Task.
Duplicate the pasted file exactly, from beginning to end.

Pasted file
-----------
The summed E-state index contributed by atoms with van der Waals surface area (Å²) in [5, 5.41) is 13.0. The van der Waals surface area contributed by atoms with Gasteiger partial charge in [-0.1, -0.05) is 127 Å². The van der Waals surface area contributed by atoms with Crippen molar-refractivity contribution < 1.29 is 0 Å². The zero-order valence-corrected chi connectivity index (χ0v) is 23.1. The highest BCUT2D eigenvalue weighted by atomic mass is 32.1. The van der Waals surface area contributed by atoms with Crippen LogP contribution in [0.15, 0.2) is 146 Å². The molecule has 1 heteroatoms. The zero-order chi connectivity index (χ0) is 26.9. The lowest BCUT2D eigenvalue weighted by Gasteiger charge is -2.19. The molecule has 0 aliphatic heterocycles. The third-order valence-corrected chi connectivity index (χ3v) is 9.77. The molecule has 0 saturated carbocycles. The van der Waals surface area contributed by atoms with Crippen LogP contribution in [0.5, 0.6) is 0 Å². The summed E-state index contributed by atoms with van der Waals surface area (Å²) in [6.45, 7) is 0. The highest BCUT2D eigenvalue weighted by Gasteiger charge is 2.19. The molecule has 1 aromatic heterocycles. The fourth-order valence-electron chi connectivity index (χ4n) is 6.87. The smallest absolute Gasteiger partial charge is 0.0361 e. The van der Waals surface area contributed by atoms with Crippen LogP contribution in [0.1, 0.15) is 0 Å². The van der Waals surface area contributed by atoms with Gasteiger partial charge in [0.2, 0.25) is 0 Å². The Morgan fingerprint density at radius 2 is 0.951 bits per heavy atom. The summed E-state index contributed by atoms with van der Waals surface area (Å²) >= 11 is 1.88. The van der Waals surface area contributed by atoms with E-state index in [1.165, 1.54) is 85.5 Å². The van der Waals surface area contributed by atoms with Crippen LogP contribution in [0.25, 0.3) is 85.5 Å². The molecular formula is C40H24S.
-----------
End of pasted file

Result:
The summed E-state index contributed by atoms with van der Waals surface area (Å²) in [5, 5.41) is 13.0. The van der Waals surface area contributed by atoms with Gasteiger partial charge in [-0.1, -0.05) is 127 Å². The van der Waals surface area contributed by atoms with Crippen molar-refractivity contribution < 1.29 is 0 Å². The zero-order valence-corrected chi connectivity index (χ0v) is 23.1. The highest BCUT2D eigenvalue weighted by atomic mass is 32.1. The van der Waals surface area contributed by atoms with Crippen LogP contribution in [0.15, 0.2) is 146 Å². The molecule has 1 heteroatoms. The zero-order chi connectivity index (χ0) is 26.9. The lowest BCUT2D eigenvalue weighted by Gasteiger charge is -2.19. The molecule has 0 aliphatic heterocycles. The third-order valence-corrected chi connectivity index (χ3v) is 9.77. The molecule has 0 saturated carbocycles. The van der Waals surface area contributed by atoms with Crippen LogP contribution in [0.5, 0.6) is 0 Å². The summed E-state index contributed by atoms with van der Waals surface area (Å²) in [6.45, 7) is 0. The highest BCUT2D eigenvalue weighted by Gasteiger charge is 2.19. The molecule has 1 aromatic heterocycles. The fourth-order valence-electron chi connectivity index (χ4n) is 6.87. The smallest absolute Gasteiger partial charge is 0.0361 e. The van der Waals surface area contributed by atoms with Crippen LogP contribution in [0.1, 0.15) is 0 Å². The van der Waals surface area contributed by atoms with Gasteiger partial charge in [0.2, 0.25) is 0 Å². The Morgan fingerprint density at radius 2 is 0.951 bits per heavy atom. The summed E-state index contributed by atoms with van der Waals surface area (Å²) >= 11 is 1.88. The van der Waals surface area contributed by atoms with E-state index in [1.165, 1.54) is 85.5 Å². The van der Waals surface area contributed by atoms with Crippen LogP contribution in [0.25, 0.3) is 85.5 Å². The molecular formula is C40H24S.